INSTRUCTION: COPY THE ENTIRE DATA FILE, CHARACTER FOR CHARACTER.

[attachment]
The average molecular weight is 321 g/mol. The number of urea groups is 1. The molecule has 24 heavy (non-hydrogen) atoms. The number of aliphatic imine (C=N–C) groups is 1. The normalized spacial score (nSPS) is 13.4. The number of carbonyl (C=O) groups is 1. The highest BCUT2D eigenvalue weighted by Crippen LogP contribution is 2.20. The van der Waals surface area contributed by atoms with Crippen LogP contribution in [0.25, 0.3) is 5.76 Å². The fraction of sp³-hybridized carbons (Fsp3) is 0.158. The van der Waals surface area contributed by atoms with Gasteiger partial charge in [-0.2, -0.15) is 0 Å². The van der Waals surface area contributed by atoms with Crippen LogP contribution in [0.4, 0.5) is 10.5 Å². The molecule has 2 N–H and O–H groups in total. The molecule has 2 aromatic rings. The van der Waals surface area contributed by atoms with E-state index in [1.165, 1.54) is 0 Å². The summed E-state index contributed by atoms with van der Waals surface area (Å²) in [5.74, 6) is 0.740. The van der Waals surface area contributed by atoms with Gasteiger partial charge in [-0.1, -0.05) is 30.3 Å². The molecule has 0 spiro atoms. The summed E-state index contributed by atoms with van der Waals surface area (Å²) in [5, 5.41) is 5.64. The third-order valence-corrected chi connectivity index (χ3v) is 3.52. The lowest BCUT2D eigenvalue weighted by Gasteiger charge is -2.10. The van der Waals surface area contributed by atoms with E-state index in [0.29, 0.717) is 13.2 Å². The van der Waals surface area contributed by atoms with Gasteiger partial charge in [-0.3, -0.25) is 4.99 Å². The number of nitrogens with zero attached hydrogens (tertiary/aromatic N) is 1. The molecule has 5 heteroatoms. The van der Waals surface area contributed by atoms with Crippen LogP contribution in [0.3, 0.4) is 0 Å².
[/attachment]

The average molecular weight is 321 g/mol. The number of urea groups is 1. The molecule has 24 heavy (non-hydrogen) atoms. The number of aliphatic imine (C=N–C) groups is 1. The normalized spacial score (nSPS) is 13.4. The number of carbonyl (C=O) groups is 1. The highest BCUT2D eigenvalue weighted by Crippen LogP contribution is 2.20. The van der Waals surface area contributed by atoms with Crippen LogP contribution in [0.25, 0.3) is 5.76 Å². The fraction of sp³-hybridized carbons (Fsp3) is 0.158. The van der Waals surface area contributed by atoms with Gasteiger partial charge in [-0.2, -0.15) is 0 Å². The van der Waals surface area contributed by atoms with Crippen LogP contribution in [0.4, 0.5) is 10.5 Å². The molecule has 2 N–H and O–H groups in total. The molecule has 2 aromatic rings. The van der Waals surface area contributed by atoms with E-state index in [1.165, 1.54) is 0 Å². The summed E-state index contributed by atoms with van der Waals surface area (Å²) in [5.74, 6) is 0.740. The van der Waals surface area contributed by atoms with Gasteiger partial charge in [-0.1, -0.05) is 30.3 Å². The molecule has 0 spiro atoms. The summed E-state index contributed by atoms with van der Waals surface area (Å²) in [5, 5.41) is 5.64. The third-order valence-corrected chi connectivity index (χ3v) is 3.52. The lowest BCUT2D eigenvalue weighted by Gasteiger charge is -2.10. The van der Waals surface area contributed by atoms with E-state index in [0.29, 0.717) is 13.2 Å². The van der Waals surface area contributed by atoms with Gasteiger partial charge in [-0.3, -0.25) is 4.99 Å². The number of nitrogens with zero attached hydrogens (tertiary/aromatic N) is 1. The molecule has 5 heteroatoms. The van der Waals surface area contributed by atoms with Crippen LogP contribution in [0.3, 0.4) is 0 Å².